Moritz first worked for many years as a journalist. When he was a reporter for Time magazine, Steve Jobs contracted him in the early 1980s to document the development of the Mac for a book he was writing about Apple.[11] According to Andy Hertzfeld, Jobs stated that "Mike's going to be our historian," a comment made in response to the fact that a year earlier a history had been written about another computer company. As he was close in age to many on the development team, he seemed to be a good choice.[11] By late 1982, Moritz was Time Magazine's San Francisco Bureau Chief and working on the special Time Person of the Year issue. His work on that issue (which was initially supposed to be about Jobs) included a lengthy interview with Jobs' high school girlfriend, Chrisann Brennan, in which she discussed the history of their child, Lisa.[12] Moritz's follow up interview with Jobs on the subject led to denial of paternity on his part.[13][14][15] The issue also contained negative commentary on Jobs from other Apple employees.[11] The special issue was later renamed Machine of the Year prior to publication,[14][15] celebratedThe Computer[11] and declared that, "it would have been possible to single out as Man of the Year one of the engineers or entrepreneurs who masterminded this technological revolution, but no one person has clearly dominated those turbulent events. More important, such a selection would obscure the main point. TIME's Man of the Year for 1982, the greatest influence for good or evil, is not a man at all. It is a machine: the computer."[11] Jobs cut off all ties with Moritz after the issue was published and threatened to fire anyone who communicated with him.[11] According to Hertzfeld, "some of us talked with Mike again surreptitiously, as he was putting the finishing touches on his book around the time of the Mac introduction" and the resulting text, The Little Kingdom: the Private Story of Apple Computer, "remains one of the best books about Apple Computer ever written."[11]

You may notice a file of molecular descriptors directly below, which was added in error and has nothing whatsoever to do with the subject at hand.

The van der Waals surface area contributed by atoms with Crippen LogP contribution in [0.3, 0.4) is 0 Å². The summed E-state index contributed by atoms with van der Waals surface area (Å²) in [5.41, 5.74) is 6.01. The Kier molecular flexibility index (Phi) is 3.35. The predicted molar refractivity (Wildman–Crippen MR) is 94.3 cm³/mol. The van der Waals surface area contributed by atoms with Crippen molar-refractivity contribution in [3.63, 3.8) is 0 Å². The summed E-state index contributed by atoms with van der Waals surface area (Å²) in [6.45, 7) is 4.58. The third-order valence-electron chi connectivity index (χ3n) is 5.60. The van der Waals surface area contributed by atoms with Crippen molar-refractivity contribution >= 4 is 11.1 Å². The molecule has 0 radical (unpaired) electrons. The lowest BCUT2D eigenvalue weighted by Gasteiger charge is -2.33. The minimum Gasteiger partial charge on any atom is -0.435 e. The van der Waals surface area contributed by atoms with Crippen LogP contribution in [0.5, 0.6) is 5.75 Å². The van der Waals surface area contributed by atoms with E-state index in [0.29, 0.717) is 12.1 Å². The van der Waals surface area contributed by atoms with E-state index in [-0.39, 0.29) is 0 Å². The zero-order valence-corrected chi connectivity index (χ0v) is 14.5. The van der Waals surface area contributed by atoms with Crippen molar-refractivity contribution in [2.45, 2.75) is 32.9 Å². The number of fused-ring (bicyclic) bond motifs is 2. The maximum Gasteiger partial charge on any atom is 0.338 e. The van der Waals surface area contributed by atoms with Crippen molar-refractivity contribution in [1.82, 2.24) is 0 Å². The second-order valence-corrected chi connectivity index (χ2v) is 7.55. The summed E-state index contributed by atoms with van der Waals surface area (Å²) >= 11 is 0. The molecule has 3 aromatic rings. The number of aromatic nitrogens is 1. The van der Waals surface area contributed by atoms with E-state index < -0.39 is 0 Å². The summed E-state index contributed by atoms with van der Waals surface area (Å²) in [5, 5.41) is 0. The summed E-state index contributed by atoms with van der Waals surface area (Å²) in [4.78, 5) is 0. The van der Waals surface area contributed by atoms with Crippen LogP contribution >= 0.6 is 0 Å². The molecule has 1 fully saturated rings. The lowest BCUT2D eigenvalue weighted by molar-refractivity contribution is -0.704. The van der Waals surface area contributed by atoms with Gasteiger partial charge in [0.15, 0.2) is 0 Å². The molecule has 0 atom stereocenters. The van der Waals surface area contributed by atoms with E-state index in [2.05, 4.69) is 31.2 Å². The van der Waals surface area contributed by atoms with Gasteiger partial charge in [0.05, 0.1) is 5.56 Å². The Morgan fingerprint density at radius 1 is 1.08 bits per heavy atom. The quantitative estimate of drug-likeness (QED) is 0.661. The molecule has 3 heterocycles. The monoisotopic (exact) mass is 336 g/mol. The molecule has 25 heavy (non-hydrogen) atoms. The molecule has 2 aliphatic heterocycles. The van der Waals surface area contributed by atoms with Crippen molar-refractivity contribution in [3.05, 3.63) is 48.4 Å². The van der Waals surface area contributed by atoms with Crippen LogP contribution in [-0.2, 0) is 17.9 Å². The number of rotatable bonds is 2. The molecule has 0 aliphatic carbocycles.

In 2009, 25 years after "The Little Kingdom," Moritz published a revised and expanded follow-up: Return to the Little Kingdom: How Apple and Steve Jobs Changed the World.[16] In the prologue to Return to the Little Kingdom, Moritz states that he was as incensed as Jobs was about the Time Magazine special issue: "Steve rightly took umbrage over his portrayal and what he saw as a grotesque betrayal of confidences, while I was equally distraught by the way in which material I had arduously gathered for a book about Apple was siphoned, filtered, and poisoned with a gossipy benzene by an editor in New York whose regular task was to chronicle the wayward world of rock-and-roll music. Steve made no secret of his anger and left a torrent of messages on the answering machine I kept in my converted earthquake cottage at the foot of San Francisco’s Potrero Hill. He, understandably, banished me from Apple and forbade anyone in his orbit to talk to me. The experience made me decide that I would never again work anywhere I could not exert a large amount of control over my own destiny or where I would be paid by the word. I finished my leave published my book, The Little Kingdom: The Private Story of Apple Computer, which I felt, unlike the unfortunate magazine article, presented a balanced portrait of the young Steve Jobs."[17]